“I love running cross country….
On a track, I feel like a hamster.”- Robin Williams
I’ve always felt the same as Robin Williams about the indoor trainer. To me, training indoors on a bicycle is just like running on a track or treadmill. Yet, like track and the treadmill, cycling indoors can provide a huge advantage to your training if used in a structured way.
First and foremost when the weather is horrendous (like it is in the UK at the moment) you can get a good workout indoors in a warm, safe and controlled environment. I am new to cycling and although not inexperienced, braving winter conditions on a bike would be a step too far for me at the moment. This is where the home trainer becomes a useful piece of equipment.
I can still get my fix for the outdoors with my running… to be honest, I love running in cold temperatures but I also incorporate one treadmill session which allows for faster running (hills or intervals) with some fast-paced loud music which is difficult to do outside.
In a research project at John Moores University, researchers found that when participants exercised to faster-paced music they “chose to accept, and even prefer, a greater degree of effort”. As well as enhancing performance, music lowers the perception of effort. It dulls or masks some of the pain associated with training. We know from scanning the brain that when athletes are played loud upbeat music there is an increase in activity in the ascending reticular activating system.
For all these reasons I have also been using the home trainer to get in some recovery training after racing or long run sessions. At the beginning of December I completed a 72km trail race at night in sub-zero temperatures. Conditions were very muddy, icy in some parts, with a head-on wind to contend with and as it was at night with poor visibility, the going was tough. Also I forgot to mention I flew out to Lyon on the Saturday, picked up my number, took a shuttle to the start in St Etienne, started the race at midnight, ran to Lyon through the night and flew back to London on Sunday, took a coach, another train ….All a bit crazy and exhausting to say the least. Over the next 2 days following the race, I suffered DOMS (delayed onset of muscle soreness). This meant no running for a few days. I had a fun run planned in Paris the following weekend so I decided to use cycling as “active” recovery. Like running on the treadmill you can quickly get hot very quickly on an indoor trainer. I set myself up near an open window to allow for some ventilation. If you were doing a hard session, an indoor fan would also be a good idea.
Recovery is all about spinning my legs, easing away muscle soreness, getting the blood flowing and I suppose not having too much structure. However, I find indoor training easier if I have a plan to follow and music!
Hints ‘n’ Tips
- Use your own bicycle. I am using my SCOTT bike fixed to my indoor trainer via the rear wheel. This is perfect as I do not compromise on my cycling position which I have worked hard to make perfect.
- Use your normal cycling shoes and pedals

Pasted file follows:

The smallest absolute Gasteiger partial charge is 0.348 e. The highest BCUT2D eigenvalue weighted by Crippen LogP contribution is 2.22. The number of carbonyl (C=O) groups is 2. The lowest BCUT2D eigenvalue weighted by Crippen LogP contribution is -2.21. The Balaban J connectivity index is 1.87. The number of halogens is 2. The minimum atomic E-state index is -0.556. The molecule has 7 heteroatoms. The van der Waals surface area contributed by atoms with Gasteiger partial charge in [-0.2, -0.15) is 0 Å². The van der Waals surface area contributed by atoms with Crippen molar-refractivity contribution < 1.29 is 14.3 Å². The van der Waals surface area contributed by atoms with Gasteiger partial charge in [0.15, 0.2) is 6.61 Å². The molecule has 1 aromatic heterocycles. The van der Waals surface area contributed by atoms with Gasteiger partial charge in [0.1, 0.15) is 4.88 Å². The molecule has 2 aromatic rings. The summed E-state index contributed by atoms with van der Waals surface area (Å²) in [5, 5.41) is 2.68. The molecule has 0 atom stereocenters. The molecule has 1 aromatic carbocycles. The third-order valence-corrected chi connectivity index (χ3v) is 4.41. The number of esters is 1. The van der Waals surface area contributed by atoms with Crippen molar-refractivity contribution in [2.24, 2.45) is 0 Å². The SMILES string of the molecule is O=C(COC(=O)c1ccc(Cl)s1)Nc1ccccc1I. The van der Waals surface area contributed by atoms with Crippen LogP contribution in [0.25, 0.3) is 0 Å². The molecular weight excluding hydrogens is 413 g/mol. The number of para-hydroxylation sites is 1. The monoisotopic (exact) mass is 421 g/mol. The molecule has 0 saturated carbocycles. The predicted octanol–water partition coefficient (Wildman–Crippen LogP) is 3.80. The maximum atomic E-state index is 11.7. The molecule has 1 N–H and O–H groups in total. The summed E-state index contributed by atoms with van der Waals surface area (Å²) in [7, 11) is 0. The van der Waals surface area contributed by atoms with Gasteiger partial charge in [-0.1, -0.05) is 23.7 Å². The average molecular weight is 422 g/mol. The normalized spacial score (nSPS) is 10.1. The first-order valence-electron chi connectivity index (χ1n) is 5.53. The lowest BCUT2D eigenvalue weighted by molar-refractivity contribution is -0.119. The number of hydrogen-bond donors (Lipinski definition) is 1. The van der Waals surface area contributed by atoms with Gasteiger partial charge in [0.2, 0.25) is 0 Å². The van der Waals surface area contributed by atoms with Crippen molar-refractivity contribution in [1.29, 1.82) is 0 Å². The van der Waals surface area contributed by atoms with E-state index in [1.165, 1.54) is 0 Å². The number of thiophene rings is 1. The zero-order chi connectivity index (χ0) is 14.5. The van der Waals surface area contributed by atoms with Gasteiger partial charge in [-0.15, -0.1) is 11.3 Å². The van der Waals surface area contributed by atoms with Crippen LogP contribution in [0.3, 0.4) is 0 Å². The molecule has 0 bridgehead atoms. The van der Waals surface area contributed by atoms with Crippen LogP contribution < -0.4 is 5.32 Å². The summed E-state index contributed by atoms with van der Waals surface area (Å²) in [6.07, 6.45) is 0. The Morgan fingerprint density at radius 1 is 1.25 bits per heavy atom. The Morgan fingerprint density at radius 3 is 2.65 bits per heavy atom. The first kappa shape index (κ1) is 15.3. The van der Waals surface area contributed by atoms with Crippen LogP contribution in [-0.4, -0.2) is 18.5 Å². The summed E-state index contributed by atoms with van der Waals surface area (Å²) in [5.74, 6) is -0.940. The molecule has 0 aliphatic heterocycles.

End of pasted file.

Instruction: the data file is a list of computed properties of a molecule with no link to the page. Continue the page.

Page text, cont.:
- Monitor your session – I use a Suunto Ambit 2
- Have water available
- Use a fan or train near an open window
- Have a towel handy – you will sweat
- Use music or a TV for stimulus
Need some free music to help you with your indoor session? Try HERE for 50minutes of audio. I personally recommend that you make your own playlist that is specific for your session. Using something like iTunes makes this really easy. Alternatively, a company like Audiofuel provides specific music mixes with or without coaching.
Length : 44 min
- Warm-Up : 10min in a very easy gear allowing me to ‘spin’ at a cadence of 90
- Main Set: 24min alternating 3min at 90 cadence and 3min at 110 cadence. Gearing should be easy and light to allow your legs to spin around. The faster cadence session of 110 allows me to concentrate on cycling technique using the up and down of the pedal stroke and adds souplesse to my legs.
- Cool Down: 10min easy gear at a cadence of 90
- Warm-up: 10min in a very easy gear spinning at 90 cadence
- Main set: 15min broken down into 30sec at 90 cadence and 30sec at 120 cadence
- Cool Down: 10min very easy gear at 90 cadence
Initially you will find your legs struggling to get used to using different muscle groups in this recovery work-out. The aim is not to PUSH the gears or have resistance. We don’t want to stress sore muscles. These two sessions are all about spinning legs with an easy gear on the bike and allowing the muscles to recover. This is what is so great about cycling… you can exercise in a non weight bearing way. However, the increased cadence sessions of 110 and 120 will allow you to raise your heart rate.
I shall be doing a turbo session at least once a week as active recovery in my build up to my next long distance run, Paris Mantes 50km towards the end of January. This will be followed by a week off running but 2 turbo sessions before a trip to Costa Rica and the opportunity to run The Coastal Challenge stage race.
Happy New Year and remember, cycling is great for running if used sensibly.
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Thanks to SCOTT SPORTS and SUUNTO for the support and backing
Check out SCOTT HERE
Check out SUUNTO HERE